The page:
One South Georgia farmer is hoping American consumers will buy more locally grown produce. After all, the future of the American farmer is at stake.
Bill Brim, co-owner of Lewis Taylor Farms in Tifton, Georgia, implores consumers to truly consider who they’re buying their fruits and vegetables from. Not the retailer but the country of origin the blueberries and cucumbers and squash originated from.
The biggest threat to vegetable and specialty crop producers in the Southeast remains constant imports from Mexico. It’s happening right now with the fall production season underway in Georgia.
“They’re pumping cucumbers in here right now and squash and bringing the markets down to where we can’t compete. We’ve got to do something to make people realize that they need to buy Georgia Grown or American Grown and to heck with the Mexican Grown stuff,” Brim said. “Don’t buy it, just do without it. They’re going to put us out of business if we don’t stop it somehow.
“When you’re dropping $22 to $12 (for squash), you cut your profit to nothing.”
Brim was one of the Georgia producers who testified during a virtual hearing on Aug. 20 with the U.S. Trade Representative’s Office. He and other farmers and industry leaders like Georgia Agriculture Commissioner Gary Black and Charles Hall, executive director of the Georgia Fruit and Vegetable Growers Association, testified that if action was not taken, Mexican imports will continue to drive down market prices and make it impossible for producers to continue farming.
The USTR responded with a plan to support American producers of seasonal and perishable fruits and vegetables. It includes a Section 201 global safeguard investigation into the extent to which increased imports of blueberries have caused serious injury to domestic blueberry growers.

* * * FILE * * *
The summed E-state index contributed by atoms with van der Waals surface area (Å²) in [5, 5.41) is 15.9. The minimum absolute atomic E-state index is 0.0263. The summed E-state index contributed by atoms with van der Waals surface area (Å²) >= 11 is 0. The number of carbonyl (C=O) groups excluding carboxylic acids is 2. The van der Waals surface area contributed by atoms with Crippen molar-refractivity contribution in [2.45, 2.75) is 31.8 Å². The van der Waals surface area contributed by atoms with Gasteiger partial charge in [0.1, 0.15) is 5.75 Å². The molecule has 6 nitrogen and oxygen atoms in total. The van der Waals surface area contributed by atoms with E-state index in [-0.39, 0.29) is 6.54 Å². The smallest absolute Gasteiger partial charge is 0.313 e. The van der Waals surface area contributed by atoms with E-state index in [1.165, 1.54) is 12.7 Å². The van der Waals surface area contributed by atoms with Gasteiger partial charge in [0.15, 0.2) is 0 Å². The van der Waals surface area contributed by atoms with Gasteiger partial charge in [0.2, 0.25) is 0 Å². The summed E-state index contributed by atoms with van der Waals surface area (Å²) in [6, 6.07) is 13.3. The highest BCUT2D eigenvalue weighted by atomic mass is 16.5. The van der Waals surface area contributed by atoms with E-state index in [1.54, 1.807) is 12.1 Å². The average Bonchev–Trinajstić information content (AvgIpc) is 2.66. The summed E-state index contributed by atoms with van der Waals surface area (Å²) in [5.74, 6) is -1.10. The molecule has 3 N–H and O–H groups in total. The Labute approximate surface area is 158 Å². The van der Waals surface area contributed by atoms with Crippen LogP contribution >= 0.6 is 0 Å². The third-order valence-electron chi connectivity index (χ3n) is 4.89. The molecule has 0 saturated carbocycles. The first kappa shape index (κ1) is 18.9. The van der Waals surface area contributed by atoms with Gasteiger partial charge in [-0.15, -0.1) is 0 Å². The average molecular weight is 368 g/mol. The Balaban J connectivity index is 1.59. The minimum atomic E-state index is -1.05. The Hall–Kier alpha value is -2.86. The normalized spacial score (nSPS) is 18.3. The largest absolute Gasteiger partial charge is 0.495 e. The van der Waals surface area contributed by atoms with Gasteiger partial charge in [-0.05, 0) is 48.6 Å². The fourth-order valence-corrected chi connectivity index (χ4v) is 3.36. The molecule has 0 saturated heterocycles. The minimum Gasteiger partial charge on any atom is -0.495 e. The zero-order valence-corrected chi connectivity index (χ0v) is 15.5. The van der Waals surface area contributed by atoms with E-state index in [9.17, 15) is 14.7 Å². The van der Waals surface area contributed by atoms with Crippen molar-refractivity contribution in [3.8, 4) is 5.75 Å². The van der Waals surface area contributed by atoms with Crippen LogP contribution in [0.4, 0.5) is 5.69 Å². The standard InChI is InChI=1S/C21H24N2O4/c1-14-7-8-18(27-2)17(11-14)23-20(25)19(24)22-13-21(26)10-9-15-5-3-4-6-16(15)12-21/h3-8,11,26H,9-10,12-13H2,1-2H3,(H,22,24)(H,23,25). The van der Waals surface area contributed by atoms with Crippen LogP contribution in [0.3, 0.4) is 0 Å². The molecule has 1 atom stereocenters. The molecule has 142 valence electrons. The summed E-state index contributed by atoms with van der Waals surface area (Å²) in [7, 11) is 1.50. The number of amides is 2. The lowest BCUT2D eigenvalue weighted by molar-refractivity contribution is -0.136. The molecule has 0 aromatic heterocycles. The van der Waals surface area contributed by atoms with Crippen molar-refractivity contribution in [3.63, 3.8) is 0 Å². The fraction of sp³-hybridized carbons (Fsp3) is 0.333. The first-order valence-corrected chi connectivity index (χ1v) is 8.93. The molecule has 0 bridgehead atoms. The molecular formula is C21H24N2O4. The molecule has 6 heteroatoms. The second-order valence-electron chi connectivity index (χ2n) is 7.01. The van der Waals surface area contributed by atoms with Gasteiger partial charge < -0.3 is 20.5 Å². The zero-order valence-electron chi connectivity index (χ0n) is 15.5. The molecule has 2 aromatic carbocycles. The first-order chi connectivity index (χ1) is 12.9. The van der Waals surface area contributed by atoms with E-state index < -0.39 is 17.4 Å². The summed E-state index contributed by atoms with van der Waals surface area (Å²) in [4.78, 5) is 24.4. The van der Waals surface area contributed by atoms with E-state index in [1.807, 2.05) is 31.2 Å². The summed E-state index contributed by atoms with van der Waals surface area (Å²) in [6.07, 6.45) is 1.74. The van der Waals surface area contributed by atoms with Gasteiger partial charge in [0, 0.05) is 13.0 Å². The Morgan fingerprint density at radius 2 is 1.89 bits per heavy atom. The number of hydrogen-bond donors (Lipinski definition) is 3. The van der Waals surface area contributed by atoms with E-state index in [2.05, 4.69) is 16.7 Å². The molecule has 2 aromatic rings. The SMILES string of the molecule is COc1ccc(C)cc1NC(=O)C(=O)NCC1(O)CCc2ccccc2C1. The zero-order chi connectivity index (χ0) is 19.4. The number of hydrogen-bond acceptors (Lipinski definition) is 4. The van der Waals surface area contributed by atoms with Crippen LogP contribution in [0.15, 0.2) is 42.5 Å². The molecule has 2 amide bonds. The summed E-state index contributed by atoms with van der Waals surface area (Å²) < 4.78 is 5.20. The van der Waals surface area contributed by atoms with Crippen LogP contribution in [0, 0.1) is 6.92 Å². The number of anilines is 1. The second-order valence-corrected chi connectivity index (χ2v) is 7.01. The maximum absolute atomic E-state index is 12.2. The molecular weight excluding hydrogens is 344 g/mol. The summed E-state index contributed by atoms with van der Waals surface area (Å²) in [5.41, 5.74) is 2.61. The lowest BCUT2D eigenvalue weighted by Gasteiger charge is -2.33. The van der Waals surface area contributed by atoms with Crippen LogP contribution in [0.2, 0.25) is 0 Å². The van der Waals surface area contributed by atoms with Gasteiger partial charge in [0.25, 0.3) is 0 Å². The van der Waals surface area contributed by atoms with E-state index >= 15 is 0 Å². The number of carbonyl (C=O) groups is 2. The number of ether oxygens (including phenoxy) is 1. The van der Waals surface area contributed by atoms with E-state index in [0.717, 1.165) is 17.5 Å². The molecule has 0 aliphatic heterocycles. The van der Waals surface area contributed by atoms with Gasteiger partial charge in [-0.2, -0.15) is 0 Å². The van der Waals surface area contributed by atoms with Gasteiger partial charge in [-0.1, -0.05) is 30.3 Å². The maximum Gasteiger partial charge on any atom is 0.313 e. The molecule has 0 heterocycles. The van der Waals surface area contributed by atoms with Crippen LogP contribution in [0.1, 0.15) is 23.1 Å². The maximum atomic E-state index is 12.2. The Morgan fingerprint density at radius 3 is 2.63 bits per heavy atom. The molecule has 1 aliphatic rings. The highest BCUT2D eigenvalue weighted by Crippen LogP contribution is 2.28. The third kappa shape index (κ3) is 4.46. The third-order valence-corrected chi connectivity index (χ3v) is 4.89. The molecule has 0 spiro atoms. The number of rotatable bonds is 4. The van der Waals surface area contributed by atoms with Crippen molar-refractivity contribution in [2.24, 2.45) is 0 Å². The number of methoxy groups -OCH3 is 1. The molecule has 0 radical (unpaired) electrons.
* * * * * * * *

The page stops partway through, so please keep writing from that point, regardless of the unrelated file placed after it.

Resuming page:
The USTR also announced plans to pursue senior-level government-to-government discussions with Mexico to address industry concerns regarding the imports of Mexican strawberries, bell peppers and other products.
While it may take some time for any subsequent action to be taken, producers like Brim remain vulnerable to the constant barrage of imports coming in from Mexico.
“When they start pulling all of this stuff from Mexico, these brokers and these people that are doing these for Kroger or Wal-Mart or whoever they are, they’re going to buy the cheapest product that they can get. They’re going to try to make as much money off of it as they can get. It’s just a matter of trying to convince the Krogers and Wal-Marts of the world not to buy from Mexico and buy from us,” Brim said.
“If they don’t, we’re going to be out of business. They’re not going to have any choice for anything else.”